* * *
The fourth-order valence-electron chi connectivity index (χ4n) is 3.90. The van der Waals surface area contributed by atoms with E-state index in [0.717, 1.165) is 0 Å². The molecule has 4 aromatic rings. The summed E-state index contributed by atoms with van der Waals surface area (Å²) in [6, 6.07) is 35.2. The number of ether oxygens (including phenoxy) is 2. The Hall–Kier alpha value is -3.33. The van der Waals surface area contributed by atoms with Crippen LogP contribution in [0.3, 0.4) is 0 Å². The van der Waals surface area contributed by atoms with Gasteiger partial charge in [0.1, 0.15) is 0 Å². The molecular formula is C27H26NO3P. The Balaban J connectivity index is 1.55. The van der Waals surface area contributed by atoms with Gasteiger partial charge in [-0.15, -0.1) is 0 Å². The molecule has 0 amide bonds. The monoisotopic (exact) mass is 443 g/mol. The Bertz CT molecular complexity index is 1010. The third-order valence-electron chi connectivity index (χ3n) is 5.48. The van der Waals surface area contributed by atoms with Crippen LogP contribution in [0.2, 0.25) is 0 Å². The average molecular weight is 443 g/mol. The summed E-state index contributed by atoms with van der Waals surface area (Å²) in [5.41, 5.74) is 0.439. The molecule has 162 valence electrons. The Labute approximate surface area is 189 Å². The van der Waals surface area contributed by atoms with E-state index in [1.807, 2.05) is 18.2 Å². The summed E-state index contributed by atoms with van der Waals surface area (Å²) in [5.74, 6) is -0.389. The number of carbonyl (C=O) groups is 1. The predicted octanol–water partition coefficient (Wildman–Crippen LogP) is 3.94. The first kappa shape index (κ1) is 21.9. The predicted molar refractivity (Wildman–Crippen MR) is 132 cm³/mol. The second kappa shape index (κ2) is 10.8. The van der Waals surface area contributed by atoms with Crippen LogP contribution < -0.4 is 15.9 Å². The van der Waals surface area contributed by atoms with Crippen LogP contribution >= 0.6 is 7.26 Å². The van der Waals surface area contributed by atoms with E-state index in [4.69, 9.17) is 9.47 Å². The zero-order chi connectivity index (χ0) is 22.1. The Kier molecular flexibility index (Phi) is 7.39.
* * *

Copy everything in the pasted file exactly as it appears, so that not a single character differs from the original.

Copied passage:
The fourth-order valence-electron chi connectivity index (χ4n) is 3.90. The van der Waals surface area contributed by atoms with E-state index in [0.717, 1.165) is 0 Å². The molecule has 4 aromatic rings. The summed E-state index contributed by atoms with van der Waals surface area (Å²) in [6, 6.07) is 35.2. The number of ether oxygens (including phenoxy) is 2. The Hall–Kier alpha value is -3.33. The van der Waals surface area contributed by atoms with Crippen LogP contribution in [0.3, 0.4) is 0 Å². The van der Waals surface area contributed by atoms with Gasteiger partial charge in [0.1, 0.15) is 0 Å². The molecular formula is C27H26NO3P. The Balaban J connectivity index is 1.55. The van der Waals surface area contributed by atoms with Gasteiger partial charge in [-0.15, -0.1) is 0 Å². The molecule has 0 amide bonds. The monoisotopic (exact) mass is 443 g/mol. The Bertz CT molecular complexity index is 1010. The third-order valence-electron chi connectivity index (χ3n) is 5.48. The van der Waals surface area contributed by atoms with Crippen LogP contribution in [0.2, 0.25) is 0 Å². The average molecular weight is 443 g/mol. The summed E-state index contributed by atoms with van der Waals surface area (Å²) in [5.41, 5.74) is 0.439. The molecule has 162 valence electrons. The Labute approximate surface area is 189 Å². The van der Waals surface area contributed by atoms with E-state index in [1.807, 2.05) is 18.2 Å². The summed E-state index contributed by atoms with van der Waals surface area (Å²) in [5.74, 6) is -0.389. The number of carbonyl (C=O) groups is 1. The predicted octanol–water partition coefficient (Wildman–Crippen LogP) is 3.94. The first kappa shape index (κ1) is 21.9. The predicted molar refractivity (Wildman–Crippen MR) is 132 cm³/mol. The second kappa shape index (κ2) is 10.8. The van der Waals surface area contributed by atoms with Crippen LogP contribution < -0.4 is 15.9 Å². The van der Waals surface area contributed by atoms with Crippen LogP contribution >= 0.6 is 7.26 Å². The van der Waals surface area contributed by atoms with E-state index in [4.69, 9.17) is 9.47 Å². The zero-order chi connectivity index (χ0) is 22.1. The Kier molecular flexibility index (Phi) is 7.39.